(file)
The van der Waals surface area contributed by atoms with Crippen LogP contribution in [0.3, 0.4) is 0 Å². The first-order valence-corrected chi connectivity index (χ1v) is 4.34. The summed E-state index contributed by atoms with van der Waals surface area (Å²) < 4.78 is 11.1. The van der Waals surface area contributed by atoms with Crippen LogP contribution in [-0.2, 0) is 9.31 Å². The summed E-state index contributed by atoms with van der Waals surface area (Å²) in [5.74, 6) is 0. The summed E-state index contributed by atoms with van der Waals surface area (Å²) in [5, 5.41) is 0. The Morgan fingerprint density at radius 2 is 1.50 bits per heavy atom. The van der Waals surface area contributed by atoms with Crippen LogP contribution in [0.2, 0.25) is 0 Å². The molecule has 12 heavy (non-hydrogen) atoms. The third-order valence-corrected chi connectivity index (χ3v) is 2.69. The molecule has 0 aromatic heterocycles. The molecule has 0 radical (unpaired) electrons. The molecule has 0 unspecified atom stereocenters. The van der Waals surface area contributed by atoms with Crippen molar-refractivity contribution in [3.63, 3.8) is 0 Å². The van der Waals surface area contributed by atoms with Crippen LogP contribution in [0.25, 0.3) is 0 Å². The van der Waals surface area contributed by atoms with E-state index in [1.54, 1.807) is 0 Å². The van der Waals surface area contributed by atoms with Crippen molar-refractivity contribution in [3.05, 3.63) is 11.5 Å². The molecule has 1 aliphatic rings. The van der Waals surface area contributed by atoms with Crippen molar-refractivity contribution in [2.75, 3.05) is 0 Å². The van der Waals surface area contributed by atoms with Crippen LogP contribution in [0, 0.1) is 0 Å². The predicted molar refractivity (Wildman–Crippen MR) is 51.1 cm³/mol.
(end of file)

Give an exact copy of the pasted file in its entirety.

The van der Waals surface area contributed by atoms with Crippen LogP contribution in [0.3, 0.4) is 0 Å². The first-order valence-corrected chi connectivity index (χ1v) is 4.34. The summed E-state index contributed by atoms with van der Waals surface area (Å²) < 4.78 is 11.1. The van der Waals surface area contributed by atoms with Crippen LogP contribution in [-0.2, 0) is 9.31 Å². The summed E-state index contributed by atoms with van der Waals surface area (Å²) in [5.74, 6) is 0. The summed E-state index contributed by atoms with van der Waals surface area (Å²) in [5, 5.41) is 0. The Morgan fingerprint density at radius 2 is 1.50 bits per heavy atom. The van der Waals surface area contributed by atoms with Crippen LogP contribution in [0.2, 0.25) is 0 Å². The molecule has 12 heavy (non-hydrogen) atoms. The third-order valence-corrected chi connectivity index (χ3v) is 2.69. The molecule has 0 aromatic heterocycles. The molecule has 0 radical (unpaired) electrons. The molecule has 0 unspecified atom stereocenters. The van der Waals surface area contributed by atoms with Crippen molar-refractivity contribution in [3.63, 3.8) is 0 Å². The van der Waals surface area contributed by atoms with Crippen LogP contribution in [0.25, 0.3) is 0 Å². The van der Waals surface area contributed by atoms with E-state index in [1.54, 1.807) is 0 Å². The van der Waals surface area contributed by atoms with Crippen molar-refractivity contribution in [3.05, 3.63) is 11.5 Å². The molecule has 1 aliphatic rings. The van der Waals surface area contributed by atoms with Crippen molar-refractivity contribution in [2.75, 3.05) is 0 Å². The van der Waals surface area contributed by atoms with Crippen LogP contribution in [0, 0.1) is 0 Å². The predicted molar refractivity (Wildman–Crippen MR) is 51.1 cm³/mol.